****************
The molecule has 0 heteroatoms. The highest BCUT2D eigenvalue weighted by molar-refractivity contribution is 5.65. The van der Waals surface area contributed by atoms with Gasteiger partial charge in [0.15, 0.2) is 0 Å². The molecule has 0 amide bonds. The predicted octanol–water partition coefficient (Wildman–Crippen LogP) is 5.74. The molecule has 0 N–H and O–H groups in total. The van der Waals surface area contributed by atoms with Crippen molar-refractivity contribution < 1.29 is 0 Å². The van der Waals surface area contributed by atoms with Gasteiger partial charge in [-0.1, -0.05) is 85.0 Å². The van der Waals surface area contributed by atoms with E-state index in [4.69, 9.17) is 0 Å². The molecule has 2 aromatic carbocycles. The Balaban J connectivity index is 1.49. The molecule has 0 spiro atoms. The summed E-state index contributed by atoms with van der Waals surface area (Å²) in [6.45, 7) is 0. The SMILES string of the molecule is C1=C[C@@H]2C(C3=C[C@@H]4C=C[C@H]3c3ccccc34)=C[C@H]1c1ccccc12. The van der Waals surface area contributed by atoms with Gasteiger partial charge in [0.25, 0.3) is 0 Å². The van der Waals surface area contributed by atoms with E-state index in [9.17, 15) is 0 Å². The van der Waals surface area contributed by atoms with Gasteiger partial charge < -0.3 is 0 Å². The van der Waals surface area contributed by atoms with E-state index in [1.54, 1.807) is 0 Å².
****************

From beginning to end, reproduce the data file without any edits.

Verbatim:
The molecule has 0 heteroatoms. The highest BCUT2D eigenvalue weighted by molar-refractivity contribution is 5.65. The van der Waals surface area contributed by atoms with Gasteiger partial charge in [0.15, 0.2) is 0 Å². The molecule has 0 amide bonds. The predicted octanol–water partition coefficient (Wildman–Crippen LogP) is 5.74. The molecule has 0 N–H and O–H groups in total. The van der Waals surface area contributed by atoms with Crippen molar-refractivity contribution < 1.29 is 0 Å². The van der Waals surface area contributed by atoms with Gasteiger partial charge in [-0.1, -0.05) is 85.0 Å². The van der Waals surface area contributed by atoms with E-state index in [4.69, 9.17) is 0 Å². The molecule has 2 aromatic carbocycles. The Balaban J connectivity index is 1.49. The molecule has 0 spiro atoms. The summed E-state index contributed by atoms with van der Waals surface area (Å²) in [6.45, 7) is 0. The SMILES string of the molecule is C1=C[C@@H]2C(C3=C[C@@H]4C=C[C@H]3c3ccccc34)=C[C@H]1c1ccccc12. The van der Waals surface area contributed by atoms with Gasteiger partial charge in [0.25, 0.3) is 0 Å². The van der Waals surface area contributed by atoms with E-state index in [9.17, 15) is 0 Å². The van der Waals surface area contributed by atoms with Gasteiger partial charge < -0.3 is 0 Å². The van der Waals surface area contributed by atoms with E-state index in [1.54, 1.807) is 0 Å².